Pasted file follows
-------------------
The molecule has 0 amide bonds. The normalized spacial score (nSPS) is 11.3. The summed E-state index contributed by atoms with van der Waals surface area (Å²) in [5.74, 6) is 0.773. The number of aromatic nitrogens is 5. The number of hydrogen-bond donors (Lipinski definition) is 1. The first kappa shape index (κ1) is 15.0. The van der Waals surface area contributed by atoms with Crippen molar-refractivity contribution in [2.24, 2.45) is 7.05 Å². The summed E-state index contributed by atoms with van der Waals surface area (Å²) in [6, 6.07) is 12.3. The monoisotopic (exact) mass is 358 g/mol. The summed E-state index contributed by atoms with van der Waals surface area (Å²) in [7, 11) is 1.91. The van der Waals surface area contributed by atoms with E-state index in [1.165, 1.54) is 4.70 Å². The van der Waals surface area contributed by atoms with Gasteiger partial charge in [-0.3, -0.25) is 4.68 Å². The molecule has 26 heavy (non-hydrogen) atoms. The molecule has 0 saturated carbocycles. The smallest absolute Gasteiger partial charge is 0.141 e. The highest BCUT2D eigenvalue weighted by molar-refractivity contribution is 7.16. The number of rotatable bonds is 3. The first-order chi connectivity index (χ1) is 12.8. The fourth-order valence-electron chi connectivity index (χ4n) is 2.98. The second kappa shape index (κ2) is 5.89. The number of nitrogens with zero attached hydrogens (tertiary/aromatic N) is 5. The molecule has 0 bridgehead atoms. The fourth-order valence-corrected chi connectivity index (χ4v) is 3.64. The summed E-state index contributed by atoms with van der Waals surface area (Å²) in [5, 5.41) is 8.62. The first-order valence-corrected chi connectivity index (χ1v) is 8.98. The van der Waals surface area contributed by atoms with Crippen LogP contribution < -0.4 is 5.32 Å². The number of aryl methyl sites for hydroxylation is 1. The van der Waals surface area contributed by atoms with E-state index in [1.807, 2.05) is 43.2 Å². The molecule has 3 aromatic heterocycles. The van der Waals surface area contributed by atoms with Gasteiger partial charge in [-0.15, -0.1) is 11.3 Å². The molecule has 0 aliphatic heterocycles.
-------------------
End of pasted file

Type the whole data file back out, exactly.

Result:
The molecule has 0 amide bonds. The normalized spacial score (nSPS) is 11.3. The summed E-state index contributed by atoms with van der Waals surface area (Å²) in [5.74, 6) is 0.773. The number of aromatic nitrogens is 5. The number of hydrogen-bond donors (Lipinski definition) is 1. The first kappa shape index (κ1) is 15.0. The van der Waals surface area contributed by atoms with Crippen molar-refractivity contribution in [2.24, 2.45) is 7.05 Å². The summed E-state index contributed by atoms with van der Waals surface area (Å²) in [6, 6.07) is 12.3. The monoisotopic (exact) mass is 358 g/mol. The summed E-state index contributed by atoms with van der Waals surface area (Å²) in [7, 11) is 1.91. The van der Waals surface area contributed by atoms with E-state index in [1.165, 1.54) is 4.70 Å². The van der Waals surface area contributed by atoms with Gasteiger partial charge in [-0.3, -0.25) is 4.68 Å². The molecule has 26 heavy (non-hydrogen) atoms. The molecule has 0 saturated carbocycles. The smallest absolute Gasteiger partial charge is 0.141 e. The highest BCUT2D eigenvalue weighted by molar-refractivity contribution is 7.16. The number of rotatable bonds is 3. The first-order chi connectivity index (χ1) is 12.8. The fourth-order valence-electron chi connectivity index (χ4n) is 2.98. The second kappa shape index (κ2) is 5.89. The number of nitrogens with zero attached hydrogens (tertiary/aromatic N) is 5. The molecule has 0 bridgehead atoms. The fourth-order valence-corrected chi connectivity index (χ4v) is 3.64. The summed E-state index contributed by atoms with van der Waals surface area (Å²) in [5, 5.41) is 8.62. The first-order valence-corrected chi connectivity index (χ1v) is 8.98. The van der Waals surface area contributed by atoms with Crippen LogP contribution < -0.4 is 5.32 Å². The number of aryl methyl sites for hydroxylation is 1. The van der Waals surface area contributed by atoms with E-state index in [1.807, 2.05) is 43.2 Å². The molecule has 3 aromatic heterocycles. The van der Waals surface area contributed by atoms with Gasteiger partial charge in [-0.15, -0.1) is 11.3 Å². The molecule has 0 aliphatic heterocycles.